Kenya is only at the beginning of its fight against COVID-19, but the virus poses incredible risks to those living in Nairobi’s densely populated urban settlements, where access to water, soap, and sanitation is unreliable, and social distancing next to impossible. Grassroots activists like Steve Kinuthia and Juliet Wanjira took it upon themselves to raise awareness among the community about the importance of distancing, hand washing, and wearing masks to prevent the spread of the virus and save lives.

"Unity. That's where our power lies" Juliet Wanjira

These examples of community solidarity have multiplied throughout the urban settlements. In Kiberia, Editar Ochieng has been setting up hand washing points and teaching her neighbours how to make their own soap, while V-Slim travels door to door distributing food and water bottles. Countless others are working tirelessly to help others in total anonymity. We believe their work should be celebrated.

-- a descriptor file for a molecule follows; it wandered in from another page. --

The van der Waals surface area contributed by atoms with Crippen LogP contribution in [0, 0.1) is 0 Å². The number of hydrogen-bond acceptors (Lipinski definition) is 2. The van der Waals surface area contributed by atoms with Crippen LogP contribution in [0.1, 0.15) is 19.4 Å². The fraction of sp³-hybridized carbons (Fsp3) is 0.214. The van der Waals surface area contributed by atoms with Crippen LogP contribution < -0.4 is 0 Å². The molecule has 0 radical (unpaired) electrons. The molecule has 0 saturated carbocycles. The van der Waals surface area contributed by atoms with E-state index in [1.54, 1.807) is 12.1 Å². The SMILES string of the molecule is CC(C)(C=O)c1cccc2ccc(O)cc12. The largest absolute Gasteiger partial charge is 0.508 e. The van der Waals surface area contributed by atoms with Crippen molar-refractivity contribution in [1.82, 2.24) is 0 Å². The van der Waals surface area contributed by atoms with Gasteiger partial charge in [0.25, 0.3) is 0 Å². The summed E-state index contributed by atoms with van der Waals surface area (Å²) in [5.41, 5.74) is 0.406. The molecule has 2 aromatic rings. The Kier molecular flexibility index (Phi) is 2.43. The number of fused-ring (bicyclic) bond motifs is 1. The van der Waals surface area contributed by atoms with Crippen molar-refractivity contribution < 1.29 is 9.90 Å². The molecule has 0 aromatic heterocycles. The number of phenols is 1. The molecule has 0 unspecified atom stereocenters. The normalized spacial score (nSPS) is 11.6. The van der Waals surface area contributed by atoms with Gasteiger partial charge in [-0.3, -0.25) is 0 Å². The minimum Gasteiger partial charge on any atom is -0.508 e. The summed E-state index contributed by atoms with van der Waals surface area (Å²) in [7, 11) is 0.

Watch PBI UK webinar where Editar Ochieng talks about GOVERNMENT AND GRASSROOTS RESPONSES IN KENYA
Juliet Wanjera is a co-founder of the Mathare Social Justice Centre and a co-ordinator the women group in the social justice movement. In just two years the MSCJ has developed from a loose group of individuals meeting on the streets and in their houses, to a well-organised and powerful voice in the public debate on issues such as extrajudicial killings in the urban settlements, land rights, gender-based rights and many more. 
"They treat us like if you are born in a ghetto you are a criminal by default. If we decriminalised poverty and youth, the extrajudicial killings will come to an end" Faith Kasina 
"We need to start showing the positive side of young people who are doing great things in the communities and bring about change" Faith Kasina

Faith Kasino is a co-ordinator the women group Kayole Social Justice Centre in Nairobi, Kenya. For years, the urban settlement of Mathare has suffered various forms of structural violence, including: land grabbing, forced evictions, police abuse and extrajudicial killings, political impunity and other economic, social and psychological violations. This violence has been allowed to go on without any retribution to the community, especially as most of the community continues to live in fear of the consequences of standing up for their rights.